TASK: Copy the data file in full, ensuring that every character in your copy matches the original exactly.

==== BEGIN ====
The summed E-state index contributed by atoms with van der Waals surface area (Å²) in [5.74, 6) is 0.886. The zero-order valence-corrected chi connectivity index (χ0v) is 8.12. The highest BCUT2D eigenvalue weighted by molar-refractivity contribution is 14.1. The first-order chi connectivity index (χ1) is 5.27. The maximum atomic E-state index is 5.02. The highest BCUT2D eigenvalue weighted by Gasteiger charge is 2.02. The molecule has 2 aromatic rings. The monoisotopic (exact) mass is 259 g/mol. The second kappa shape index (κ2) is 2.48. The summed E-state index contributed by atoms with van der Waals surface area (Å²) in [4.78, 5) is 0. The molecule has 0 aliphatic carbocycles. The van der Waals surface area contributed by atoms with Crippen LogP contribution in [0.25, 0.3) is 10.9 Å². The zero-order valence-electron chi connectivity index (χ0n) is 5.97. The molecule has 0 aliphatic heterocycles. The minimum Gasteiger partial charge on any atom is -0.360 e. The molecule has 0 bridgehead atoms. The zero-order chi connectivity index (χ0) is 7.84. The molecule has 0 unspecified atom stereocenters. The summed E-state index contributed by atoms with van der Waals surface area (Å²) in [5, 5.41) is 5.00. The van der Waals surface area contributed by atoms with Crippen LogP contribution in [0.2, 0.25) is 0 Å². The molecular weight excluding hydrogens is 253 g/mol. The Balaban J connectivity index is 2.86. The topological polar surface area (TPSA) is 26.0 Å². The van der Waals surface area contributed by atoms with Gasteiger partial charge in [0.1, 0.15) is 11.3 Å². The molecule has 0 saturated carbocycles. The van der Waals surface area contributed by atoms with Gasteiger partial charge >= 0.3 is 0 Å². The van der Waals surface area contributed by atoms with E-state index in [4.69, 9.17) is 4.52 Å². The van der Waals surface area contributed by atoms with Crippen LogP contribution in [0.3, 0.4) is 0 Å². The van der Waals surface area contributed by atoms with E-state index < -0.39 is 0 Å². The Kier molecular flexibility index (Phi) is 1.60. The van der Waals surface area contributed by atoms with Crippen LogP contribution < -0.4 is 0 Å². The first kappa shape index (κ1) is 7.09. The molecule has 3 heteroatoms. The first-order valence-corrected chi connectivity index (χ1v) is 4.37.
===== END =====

The summed E-state index contributed by atoms with van der Waals surface area (Å²) in [5.74, 6) is 0.886. The zero-order valence-corrected chi connectivity index (χ0v) is 8.12. The highest BCUT2D eigenvalue weighted by molar-refractivity contribution is 14.1. The first-order chi connectivity index (χ1) is 5.27. The maximum atomic E-state index is 5.02. The highest BCUT2D eigenvalue weighted by Gasteiger charge is 2.02. The molecule has 2 aromatic rings. The monoisotopic (exact) mass is 259 g/mol. The second kappa shape index (κ2) is 2.48. The summed E-state index contributed by atoms with van der Waals surface area (Å²) in [4.78, 5) is 0. The molecule has 0 aliphatic carbocycles. The van der Waals surface area contributed by atoms with Crippen LogP contribution in [0.25, 0.3) is 10.9 Å². The zero-order valence-electron chi connectivity index (χ0n) is 5.97. The molecule has 0 aliphatic heterocycles. The minimum Gasteiger partial charge on any atom is -0.360 e. The molecule has 0 bridgehead atoms. The zero-order chi connectivity index (χ0) is 7.84. The molecule has 0 unspecified atom stereocenters. The summed E-state index contributed by atoms with van der Waals surface area (Å²) in [5, 5.41) is 5.00. The van der Waals surface area contributed by atoms with Crippen LogP contribution in [0.2, 0.25) is 0 Å². The molecular weight excluding hydrogens is 253 g/mol. The Balaban J connectivity index is 2.86. The topological polar surface area (TPSA) is 26.0 Å². The van der Waals surface area contributed by atoms with Gasteiger partial charge in [0.1, 0.15) is 11.3 Å². The molecule has 0 saturated carbocycles. The van der Waals surface area contributed by atoms with Gasteiger partial charge >= 0.3 is 0 Å². The van der Waals surface area contributed by atoms with E-state index in [4.69, 9.17) is 4.52 Å². The van der Waals surface area contributed by atoms with Crippen LogP contribution in [0.3, 0.4) is 0 Å². The van der Waals surface area contributed by atoms with E-state index < -0.39 is 0 Å². The Kier molecular flexibility index (Phi) is 1.60. The van der Waals surface area contributed by atoms with Crippen LogP contribution < -0.4 is 0 Å². The first kappa shape index (κ1) is 7.09. The molecule has 3 heteroatoms. The first-order valence-corrected chi connectivity index (χ1v) is 4.37.